Acute ischemic stroke treated with intravenous tissue plasminogen activator in a patient taking dabigatran with radiographic evidence of recanalization

Navdeep Sangha, Ramy El Khoury, Vivek Misra, George Lopez

Research output: Contribution to journalArticle

20 Scopus citations

Abstract

Dabigatran etexelate is a new oral direct thrombin inhibitor that has been approved by the US Food and Drug Administration to prevent stroke in patients with nonvalvular atrial fibrillation. A 51-year-old man with a history of atrial fibrillation who was taking dabigatran presented with an acute ischemic stroke. The patient had a normal international normalized ratio, activated partial thromboplastin time, and an elevated thrombin time of 26.4 seconds. Recanalization of the middle cerebral artery with intravenous tissue plasminogen activator was apparent on digital subtraction angiography, and there was no evidence of intracerebral hemorrhage on the repeat computed tomographic scan. This is the first report of a patient who was taking dabigatran etexilate and who had an ischemic stroke caused by a middle cerebral artery occlusion, with an elevated thrombin time and radiographic recanalization with intravenous tissue plasminogen activator without evidence of hemorrhagic transformation.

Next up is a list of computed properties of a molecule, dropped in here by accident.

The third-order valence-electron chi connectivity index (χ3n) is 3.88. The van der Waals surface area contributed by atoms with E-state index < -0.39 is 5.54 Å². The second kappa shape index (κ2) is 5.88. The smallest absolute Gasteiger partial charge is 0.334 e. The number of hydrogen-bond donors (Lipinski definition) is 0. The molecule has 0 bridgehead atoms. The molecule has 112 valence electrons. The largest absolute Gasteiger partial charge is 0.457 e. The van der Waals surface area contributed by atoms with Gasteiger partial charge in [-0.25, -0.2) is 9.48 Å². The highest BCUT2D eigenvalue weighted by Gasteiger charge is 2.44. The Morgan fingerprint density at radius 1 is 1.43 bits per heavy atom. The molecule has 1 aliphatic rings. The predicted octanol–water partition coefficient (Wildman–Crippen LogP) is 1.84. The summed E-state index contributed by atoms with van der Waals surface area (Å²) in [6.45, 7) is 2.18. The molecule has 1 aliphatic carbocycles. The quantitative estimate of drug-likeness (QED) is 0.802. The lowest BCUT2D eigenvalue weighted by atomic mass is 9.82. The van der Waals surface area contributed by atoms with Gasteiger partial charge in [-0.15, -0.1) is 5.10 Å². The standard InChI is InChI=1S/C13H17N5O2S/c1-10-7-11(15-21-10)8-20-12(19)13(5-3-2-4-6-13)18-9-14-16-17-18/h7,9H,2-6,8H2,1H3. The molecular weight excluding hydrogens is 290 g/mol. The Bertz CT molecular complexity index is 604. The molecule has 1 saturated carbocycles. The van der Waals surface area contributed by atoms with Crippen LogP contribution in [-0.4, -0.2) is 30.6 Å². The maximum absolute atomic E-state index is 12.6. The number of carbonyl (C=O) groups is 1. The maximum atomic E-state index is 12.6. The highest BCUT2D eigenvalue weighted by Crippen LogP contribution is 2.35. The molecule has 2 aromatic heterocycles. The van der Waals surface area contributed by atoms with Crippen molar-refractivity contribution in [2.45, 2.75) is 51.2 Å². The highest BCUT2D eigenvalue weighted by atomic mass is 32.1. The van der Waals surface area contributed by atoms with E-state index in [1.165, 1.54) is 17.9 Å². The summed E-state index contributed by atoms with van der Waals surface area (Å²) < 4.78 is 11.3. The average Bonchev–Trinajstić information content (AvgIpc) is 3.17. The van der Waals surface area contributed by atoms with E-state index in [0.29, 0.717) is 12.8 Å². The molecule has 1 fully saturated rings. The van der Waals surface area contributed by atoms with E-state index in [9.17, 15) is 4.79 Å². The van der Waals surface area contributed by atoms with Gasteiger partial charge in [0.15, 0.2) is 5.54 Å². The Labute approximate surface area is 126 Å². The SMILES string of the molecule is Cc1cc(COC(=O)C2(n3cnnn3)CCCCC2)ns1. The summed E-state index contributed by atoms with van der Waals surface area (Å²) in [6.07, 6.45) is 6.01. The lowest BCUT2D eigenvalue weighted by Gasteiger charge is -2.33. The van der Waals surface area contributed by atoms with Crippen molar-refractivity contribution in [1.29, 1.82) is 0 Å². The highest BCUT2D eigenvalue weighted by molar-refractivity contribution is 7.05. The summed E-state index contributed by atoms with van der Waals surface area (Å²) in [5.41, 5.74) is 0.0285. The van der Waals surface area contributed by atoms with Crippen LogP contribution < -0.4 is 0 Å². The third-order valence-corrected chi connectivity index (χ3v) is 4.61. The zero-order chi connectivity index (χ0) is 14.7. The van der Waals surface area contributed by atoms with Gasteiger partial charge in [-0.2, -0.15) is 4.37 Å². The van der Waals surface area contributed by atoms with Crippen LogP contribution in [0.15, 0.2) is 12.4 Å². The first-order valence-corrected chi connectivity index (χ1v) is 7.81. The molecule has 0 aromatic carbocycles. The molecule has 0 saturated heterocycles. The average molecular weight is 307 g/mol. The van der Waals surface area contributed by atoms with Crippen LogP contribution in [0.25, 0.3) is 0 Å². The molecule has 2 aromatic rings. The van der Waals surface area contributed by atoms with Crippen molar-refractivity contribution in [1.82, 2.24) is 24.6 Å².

Original languageEnglish (US)
Pages (from-to)917.e5-917.e8
JournalJournal of Stroke and Cerebrovascular Diseases
Volume21
Issue number8
DOIs
StatePublished - Nov 2012

Keywords

  • Acute ischemic stroke
  • anticoagulant
  • anticoagulation
  • dabigatran
  • intravenous recombinant tissue plasminogen activator
  • thrombolysis

ASJC Scopus subject areas

  • Surgery
  • Rehabilitation
  • Clinical Neurology
  • Cardiology and Cardiovascular Medicine

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